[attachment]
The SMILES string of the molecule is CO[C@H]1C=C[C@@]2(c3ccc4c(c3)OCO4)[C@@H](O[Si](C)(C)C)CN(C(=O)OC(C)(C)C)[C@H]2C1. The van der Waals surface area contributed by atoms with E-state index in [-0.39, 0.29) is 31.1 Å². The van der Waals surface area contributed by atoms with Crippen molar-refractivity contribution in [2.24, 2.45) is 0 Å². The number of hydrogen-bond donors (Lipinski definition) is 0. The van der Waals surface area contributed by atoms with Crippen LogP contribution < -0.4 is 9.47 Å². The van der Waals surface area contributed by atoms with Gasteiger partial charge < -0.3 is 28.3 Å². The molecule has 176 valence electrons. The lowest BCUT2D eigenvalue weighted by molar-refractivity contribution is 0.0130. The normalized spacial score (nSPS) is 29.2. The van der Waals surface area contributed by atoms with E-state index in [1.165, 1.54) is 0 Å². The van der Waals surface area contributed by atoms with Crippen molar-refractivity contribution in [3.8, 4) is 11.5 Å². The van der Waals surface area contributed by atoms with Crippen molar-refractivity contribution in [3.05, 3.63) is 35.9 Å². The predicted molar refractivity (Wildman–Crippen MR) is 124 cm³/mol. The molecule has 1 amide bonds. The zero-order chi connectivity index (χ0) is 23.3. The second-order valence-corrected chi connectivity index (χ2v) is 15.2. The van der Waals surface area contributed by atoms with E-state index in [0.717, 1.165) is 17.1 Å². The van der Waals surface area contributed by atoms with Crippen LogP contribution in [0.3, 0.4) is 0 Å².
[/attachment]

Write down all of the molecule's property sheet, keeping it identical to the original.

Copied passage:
The SMILES string of the molecule is CO[C@H]1C=C[C@@]2(c3ccc4c(c3)OCO4)[C@@H](O[Si](C)(C)C)CN(C(=O)OC(C)(C)C)[C@H]2C1. The van der Waals surface area contributed by atoms with E-state index in [-0.39, 0.29) is 31.1 Å². The van der Waals surface area contributed by atoms with Crippen molar-refractivity contribution in [2.24, 2.45) is 0 Å². The number of hydrogen-bond donors (Lipinski definition) is 0. The van der Waals surface area contributed by atoms with Crippen LogP contribution < -0.4 is 9.47 Å². The van der Waals surface area contributed by atoms with Gasteiger partial charge < -0.3 is 28.3 Å². The molecule has 176 valence electrons. The lowest BCUT2D eigenvalue weighted by molar-refractivity contribution is 0.0130. The normalized spacial score (nSPS) is 29.2. The van der Waals surface area contributed by atoms with E-state index in [1.165, 1.54) is 0 Å². The van der Waals surface area contributed by atoms with Crippen molar-refractivity contribution in [3.8, 4) is 11.5 Å². The van der Waals surface area contributed by atoms with Crippen molar-refractivity contribution in [3.05, 3.63) is 35.9 Å². The predicted molar refractivity (Wildman–Crippen MR) is 124 cm³/mol. The molecule has 1 amide bonds. The zero-order chi connectivity index (χ0) is 23.3. The second-order valence-corrected chi connectivity index (χ2v) is 15.2. The van der Waals surface area contributed by atoms with E-state index in [0.717, 1.165) is 17.1 Å². The van der Waals surface area contributed by atoms with Crippen LogP contribution in [0.3, 0.4) is 0 Å².